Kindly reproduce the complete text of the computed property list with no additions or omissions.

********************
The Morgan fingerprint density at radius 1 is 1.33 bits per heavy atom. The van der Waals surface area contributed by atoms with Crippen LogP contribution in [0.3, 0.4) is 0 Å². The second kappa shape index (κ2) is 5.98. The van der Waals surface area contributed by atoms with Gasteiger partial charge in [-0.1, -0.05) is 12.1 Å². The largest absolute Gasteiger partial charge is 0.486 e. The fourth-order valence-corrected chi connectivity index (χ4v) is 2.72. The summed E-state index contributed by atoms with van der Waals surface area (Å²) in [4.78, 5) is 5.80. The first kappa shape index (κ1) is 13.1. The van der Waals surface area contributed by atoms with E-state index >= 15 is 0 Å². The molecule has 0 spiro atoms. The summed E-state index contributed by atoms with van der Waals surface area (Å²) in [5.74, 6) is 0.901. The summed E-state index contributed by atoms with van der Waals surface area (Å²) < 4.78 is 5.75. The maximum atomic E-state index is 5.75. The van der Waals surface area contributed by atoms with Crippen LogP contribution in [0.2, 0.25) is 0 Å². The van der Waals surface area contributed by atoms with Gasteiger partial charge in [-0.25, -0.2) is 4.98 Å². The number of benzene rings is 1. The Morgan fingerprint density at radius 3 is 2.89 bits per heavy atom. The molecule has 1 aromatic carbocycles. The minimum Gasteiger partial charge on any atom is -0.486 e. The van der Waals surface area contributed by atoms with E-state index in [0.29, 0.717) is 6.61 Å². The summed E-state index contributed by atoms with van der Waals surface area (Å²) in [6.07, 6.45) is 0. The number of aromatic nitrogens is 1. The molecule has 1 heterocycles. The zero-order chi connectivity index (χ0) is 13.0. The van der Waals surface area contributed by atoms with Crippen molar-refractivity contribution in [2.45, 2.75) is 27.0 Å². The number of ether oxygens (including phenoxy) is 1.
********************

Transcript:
The Morgan fingerprint density at radius 1 is 1.33 bits per heavy atom. The van der Waals surface area contributed by atoms with Crippen LogP contribution in [0.3, 0.4) is 0 Å². The second kappa shape index (κ2) is 5.98. The van der Waals surface area contributed by atoms with Gasteiger partial charge in [-0.1, -0.05) is 12.1 Å². The largest absolute Gasteiger partial charge is 0.486 e. The fourth-order valence-corrected chi connectivity index (χ4v) is 2.72. The summed E-state index contributed by atoms with van der Waals surface area (Å²) in [4.78, 5) is 5.80. The first kappa shape index (κ1) is 13.1. The van der Waals surface area contributed by atoms with E-state index >= 15 is 0 Å². The molecule has 0 spiro atoms. The summed E-state index contributed by atoms with van der Waals surface area (Å²) in [5.74, 6) is 0.901. The summed E-state index contributed by atoms with van der Waals surface area (Å²) < 4.78 is 5.75. The maximum atomic E-state index is 5.75. The van der Waals surface area contributed by atoms with Crippen LogP contribution in [0.2, 0.25) is 0 Å². The van der Waals surface area contributed by atoms with Gasteiger partial charge in [-0.25, -0.2) is 4.98 Å². The number of benzene rings is 1. The Morgan fingerprint density at radius 3 is 2.89 bits per heavy atom. The molecule has 1 aromatic carbocycles. The minimum Gasteiger partial charge on any atom is -0.486 e. The van der Waals surface area contributed by atoms with E-state index in [0.29, 0.717) is 6.61 Å². The summed E-state index contributed by atoms with van der Waals surface area (Å²) in [6.07, 6.45) is 0. The number of aromatic nitrogens is 1. The molecule has 1 heterocycles. The zero-order chi connectivity index (χ0) is 13.0. The van der Waals surface area contributed by atoms with Crippen molar-refractivity contribution in [2.45, 2.75) is 27.0 Å². The number of ether oxygens (including phenoxy) is 1.